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FDR's Controversial Speech in Barnesville

Piedmont
August 11, 1938 - Barnesville

Sometimes even the best politicians can make big mistakes. President Franklin Roosevelt took a risk on this day in 1938 in Barnesville, Georgia. Giving a speech, he openly campaigned against Georgia Senator Walter George, who was sitting directly behind him.
Running for re–election, George had become an outspoken opponent of Roosevelt's New Deal programs. The Democratic primary that summer pitted George against former Governor Eugene Talmadge, a fierce New Deal critic, and Lawrence Camp, a strong pro–Roosevelt New Dealer. FDR urged Georgians to vote for Camp, confident they would follow his lead. He had made regular visits to Georgia since his first visit to Warm Springs in 1924 for polio treatment, and he had strong support across the state, but Roosevelt miscalculated; voters resented his attack. Senator George easily won the primary and re–election in November. FDR’s margin of victory in Georgia in his third and fourth terms fell considerably from his earlier wins.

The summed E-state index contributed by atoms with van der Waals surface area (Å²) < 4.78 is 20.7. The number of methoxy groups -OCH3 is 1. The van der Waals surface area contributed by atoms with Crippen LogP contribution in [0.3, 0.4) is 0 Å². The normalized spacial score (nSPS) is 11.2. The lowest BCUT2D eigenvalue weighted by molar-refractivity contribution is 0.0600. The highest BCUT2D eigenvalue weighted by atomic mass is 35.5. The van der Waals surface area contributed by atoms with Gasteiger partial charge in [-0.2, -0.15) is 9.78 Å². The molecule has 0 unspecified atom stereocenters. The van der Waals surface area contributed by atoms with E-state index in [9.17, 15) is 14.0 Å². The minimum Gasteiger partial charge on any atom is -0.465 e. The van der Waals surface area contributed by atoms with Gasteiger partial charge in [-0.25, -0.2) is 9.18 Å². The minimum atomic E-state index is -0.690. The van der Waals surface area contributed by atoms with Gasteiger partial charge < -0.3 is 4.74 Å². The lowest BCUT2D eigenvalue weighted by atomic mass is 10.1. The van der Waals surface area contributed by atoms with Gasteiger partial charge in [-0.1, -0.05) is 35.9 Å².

The popularity of even the most beloved presidents has its limits, as FDR found out on August 11, 1938, Today in Georgia History.

Fast Fact

Walter George later supported FDR in several foreign affairs measures, including the United Nations Charter.

Today in Georgia History is a joint collaboration of the Georgia Historical Society & Georgia Public Broadcasting.